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Russia has History. The largest country in the world holds lives, rebellions, ideas… In Russia we can find more than just matryoska dolls, Cossacks and vodka – there are also landscapes, cities, poverty, wars and murders. The pages of issue 11 depict the national reality of this country, upsetting stereotypes through documentary photography.
The photographs published here bring us so close to reality that the observer is drawn into it, proving that contemporary Russian photography is multifaceted. The pages of this issue feature six recurring themes and fourteen photographers with different takes on them.
Russia: Fourteen points of view
Alexander Gronsky travels to the Moscow suburbs to photograph ghetto high-rises over twenty storeys tall that reflect the most serious Russian social problem – solitude.
In the series Urban Utopia, Bee Flowers resorts to the use of a monochromatic palette in order to, like Gronksy, take a new look at the urban landscape of the post-Soviet era, where individuals still go unnoticed and functionality takes precedence over aesthetics.
Over the course of twenty years, Nikolay Kulebyakin has photographed windows around the world, and his shots of Moscow windows are featured in the magazine report. He conducts a metaphorical analysis by photographing these windows as elements connecting the inside and outside worlds, thus converting the window frame in an instrument of meditation.
In the early 1950s, when Moscow was suffering from a severe housing shortage, Nikita Khrushchev began to build the five-storey apartment buildings known as khrushchovkas. Alexander Rusov captures the decline of these structures in his series Quiet Life and The End, showing the duality to which they were subjected in the debate as to whether they should be destroyed or restored.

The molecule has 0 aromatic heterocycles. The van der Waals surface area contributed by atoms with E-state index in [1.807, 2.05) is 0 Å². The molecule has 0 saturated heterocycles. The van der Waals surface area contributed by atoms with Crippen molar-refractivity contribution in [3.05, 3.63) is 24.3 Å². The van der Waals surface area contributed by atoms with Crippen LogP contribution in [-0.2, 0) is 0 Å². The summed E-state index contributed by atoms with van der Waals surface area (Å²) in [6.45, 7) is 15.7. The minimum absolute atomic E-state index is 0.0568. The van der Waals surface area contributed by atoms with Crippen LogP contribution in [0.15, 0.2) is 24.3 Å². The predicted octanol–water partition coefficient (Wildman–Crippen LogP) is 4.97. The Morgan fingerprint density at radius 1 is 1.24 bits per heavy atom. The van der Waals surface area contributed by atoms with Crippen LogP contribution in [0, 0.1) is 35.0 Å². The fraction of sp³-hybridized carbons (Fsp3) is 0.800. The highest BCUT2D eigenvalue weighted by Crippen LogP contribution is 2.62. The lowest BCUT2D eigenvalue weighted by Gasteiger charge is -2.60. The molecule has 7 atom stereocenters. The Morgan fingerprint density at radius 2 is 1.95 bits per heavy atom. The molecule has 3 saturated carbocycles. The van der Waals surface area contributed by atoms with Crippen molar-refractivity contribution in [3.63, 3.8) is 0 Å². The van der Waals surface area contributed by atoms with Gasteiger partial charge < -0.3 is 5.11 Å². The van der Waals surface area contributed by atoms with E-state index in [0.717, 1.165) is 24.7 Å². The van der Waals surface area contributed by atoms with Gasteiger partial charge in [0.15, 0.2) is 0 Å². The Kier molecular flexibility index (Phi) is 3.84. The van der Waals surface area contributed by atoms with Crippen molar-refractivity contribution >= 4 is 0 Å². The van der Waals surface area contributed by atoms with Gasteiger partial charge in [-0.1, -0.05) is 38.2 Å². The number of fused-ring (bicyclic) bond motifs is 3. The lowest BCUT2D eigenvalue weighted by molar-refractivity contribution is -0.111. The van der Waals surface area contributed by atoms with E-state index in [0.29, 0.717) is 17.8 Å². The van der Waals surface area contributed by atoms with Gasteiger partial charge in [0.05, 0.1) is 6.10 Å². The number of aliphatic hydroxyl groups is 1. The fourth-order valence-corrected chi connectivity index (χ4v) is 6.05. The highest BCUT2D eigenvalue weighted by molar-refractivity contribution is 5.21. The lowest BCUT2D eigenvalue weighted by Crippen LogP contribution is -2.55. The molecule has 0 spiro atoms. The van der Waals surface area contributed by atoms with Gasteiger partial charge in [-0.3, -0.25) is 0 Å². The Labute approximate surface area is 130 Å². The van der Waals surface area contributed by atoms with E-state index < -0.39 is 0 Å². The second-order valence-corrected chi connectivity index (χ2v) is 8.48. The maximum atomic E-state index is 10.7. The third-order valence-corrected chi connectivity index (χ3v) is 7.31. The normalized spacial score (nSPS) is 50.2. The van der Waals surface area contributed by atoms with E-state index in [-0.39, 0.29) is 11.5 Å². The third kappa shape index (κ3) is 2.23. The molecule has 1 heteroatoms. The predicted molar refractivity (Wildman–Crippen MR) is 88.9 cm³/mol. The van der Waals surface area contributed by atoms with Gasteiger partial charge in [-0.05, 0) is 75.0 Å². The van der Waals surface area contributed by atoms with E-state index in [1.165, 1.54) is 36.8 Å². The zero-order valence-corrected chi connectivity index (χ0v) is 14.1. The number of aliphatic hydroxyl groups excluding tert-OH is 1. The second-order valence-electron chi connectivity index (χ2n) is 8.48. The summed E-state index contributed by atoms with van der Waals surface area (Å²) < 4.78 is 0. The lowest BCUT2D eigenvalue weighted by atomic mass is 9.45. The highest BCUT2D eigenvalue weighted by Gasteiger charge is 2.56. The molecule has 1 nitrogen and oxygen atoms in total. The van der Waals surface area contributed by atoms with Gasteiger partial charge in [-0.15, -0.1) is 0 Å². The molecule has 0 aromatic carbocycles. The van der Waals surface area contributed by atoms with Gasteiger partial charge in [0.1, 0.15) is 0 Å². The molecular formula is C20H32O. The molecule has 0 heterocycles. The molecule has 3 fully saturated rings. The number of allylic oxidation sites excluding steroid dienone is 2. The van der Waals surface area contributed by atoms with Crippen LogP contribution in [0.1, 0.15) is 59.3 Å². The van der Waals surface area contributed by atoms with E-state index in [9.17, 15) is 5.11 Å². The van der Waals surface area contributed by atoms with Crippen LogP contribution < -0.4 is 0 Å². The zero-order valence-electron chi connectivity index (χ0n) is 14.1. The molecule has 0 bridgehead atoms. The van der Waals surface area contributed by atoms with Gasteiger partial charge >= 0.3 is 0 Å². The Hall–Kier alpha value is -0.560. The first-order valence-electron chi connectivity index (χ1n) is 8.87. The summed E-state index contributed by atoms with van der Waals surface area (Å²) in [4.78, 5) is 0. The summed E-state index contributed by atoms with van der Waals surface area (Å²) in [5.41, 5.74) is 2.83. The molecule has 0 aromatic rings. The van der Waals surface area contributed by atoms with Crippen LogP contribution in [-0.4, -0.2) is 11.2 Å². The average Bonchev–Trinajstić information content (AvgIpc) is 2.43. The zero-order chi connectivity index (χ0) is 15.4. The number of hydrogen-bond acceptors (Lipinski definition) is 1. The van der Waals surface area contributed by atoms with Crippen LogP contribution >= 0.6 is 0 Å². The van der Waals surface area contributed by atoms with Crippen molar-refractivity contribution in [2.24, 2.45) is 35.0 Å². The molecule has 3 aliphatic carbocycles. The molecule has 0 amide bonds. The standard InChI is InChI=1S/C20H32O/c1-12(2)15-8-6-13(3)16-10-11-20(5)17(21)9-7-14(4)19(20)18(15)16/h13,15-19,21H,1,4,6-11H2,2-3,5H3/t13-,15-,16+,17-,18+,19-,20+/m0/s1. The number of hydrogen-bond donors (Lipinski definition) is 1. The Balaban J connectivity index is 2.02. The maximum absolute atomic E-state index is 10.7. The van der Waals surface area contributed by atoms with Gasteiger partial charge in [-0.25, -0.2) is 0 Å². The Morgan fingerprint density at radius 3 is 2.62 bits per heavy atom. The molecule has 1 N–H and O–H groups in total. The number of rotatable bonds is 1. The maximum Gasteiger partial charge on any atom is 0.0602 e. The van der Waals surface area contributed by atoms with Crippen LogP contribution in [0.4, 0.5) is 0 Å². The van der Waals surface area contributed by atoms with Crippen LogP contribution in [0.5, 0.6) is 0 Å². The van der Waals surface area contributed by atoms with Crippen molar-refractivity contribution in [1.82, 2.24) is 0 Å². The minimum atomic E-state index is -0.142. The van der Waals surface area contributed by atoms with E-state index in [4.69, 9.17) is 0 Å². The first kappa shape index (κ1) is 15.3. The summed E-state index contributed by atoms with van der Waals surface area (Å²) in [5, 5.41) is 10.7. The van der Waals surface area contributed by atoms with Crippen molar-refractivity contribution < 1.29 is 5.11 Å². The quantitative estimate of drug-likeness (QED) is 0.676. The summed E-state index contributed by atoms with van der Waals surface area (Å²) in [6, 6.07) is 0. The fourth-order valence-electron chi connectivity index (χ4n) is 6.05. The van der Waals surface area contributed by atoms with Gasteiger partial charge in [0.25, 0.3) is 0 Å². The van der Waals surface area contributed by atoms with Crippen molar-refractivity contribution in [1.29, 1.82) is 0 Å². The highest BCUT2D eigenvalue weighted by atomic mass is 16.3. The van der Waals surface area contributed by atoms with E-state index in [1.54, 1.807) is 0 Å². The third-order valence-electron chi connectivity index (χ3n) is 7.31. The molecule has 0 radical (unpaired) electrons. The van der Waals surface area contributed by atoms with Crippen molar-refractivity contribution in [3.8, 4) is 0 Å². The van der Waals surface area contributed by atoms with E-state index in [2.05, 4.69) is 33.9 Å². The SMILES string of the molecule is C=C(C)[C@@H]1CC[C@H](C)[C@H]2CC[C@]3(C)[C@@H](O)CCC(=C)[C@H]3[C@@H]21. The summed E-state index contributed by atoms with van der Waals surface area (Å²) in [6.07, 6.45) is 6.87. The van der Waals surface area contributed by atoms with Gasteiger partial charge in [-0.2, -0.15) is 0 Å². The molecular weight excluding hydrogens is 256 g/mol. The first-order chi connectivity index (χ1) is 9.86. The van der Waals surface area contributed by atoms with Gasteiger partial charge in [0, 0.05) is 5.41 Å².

Evgeny Mokhorev compiles images of the city of Saint Petersburg as a cultural icon. His photographs capture the life of its streets, which serve as a stage on which the author is the starring actor.
In the series Corridor, Nadezhda Kuznetsova works with an element of interior architecture which, like other photographers, she uses as a metaphorical element – namely, the hallway. Her images glow with an aura of nostalgia where this element acts as a bridge between man and the outside world.
In Beslan, Rainy Autumn 2004, Valery Schekoldin uses his lens to trim and isolate emotions out of respect for the privacy of his photographic subjects, because showing pain before “strangers” is not acceptable in Northern Caucasia.
Eleven years ago, the Chechen uprising took representatives of the central Russian government by surprise, forcing them to negotiate and reach agreements to iron out their differences. Alexey Kuzmichev captured images of Grozny in 2006 to show the state of the capital city in the aftermath of these events. Troops, tanks, deserted streets – in a word, emptiness.
Christoph Grill has photographed the nations that were created after the fall of the former Soviet Union such as Armenia and Kazakhstan. Many of these countries have suffered from a political lethargy that has kept them from attaining complete independence, a situation that has had a dire effect on their cities and particularly their inhabitants.
In Everybody is Free, Victoria Ivleva also tours the former Soviet Republics. From Georgia to Turkmenistan, she portrays the inhabitants of these nations, telling their stories in a single image.
The series Christ Way was created by two participating photographers, Sergey Bratkov and Pavel Smertin, who photograph religious devotion in northern Russia after the fall of the USSR.
The rise of the nouveau riche is an ongoing phenomenon in most societies of developed nations. However, the class that has emerged in Russia has a style of its own. In LUX, Valeri Nistratov offers a graphic report on the jet set that has recently surfaced in Russia and the consequences of their presence.
Alik Yakubovich returns to his hometown to capture images of the lifestyle of its young people. The photographer’s own words sum up the essence of his photographs in the series The Lads: “They have it all, but sometimes they roam about like stray dogs.”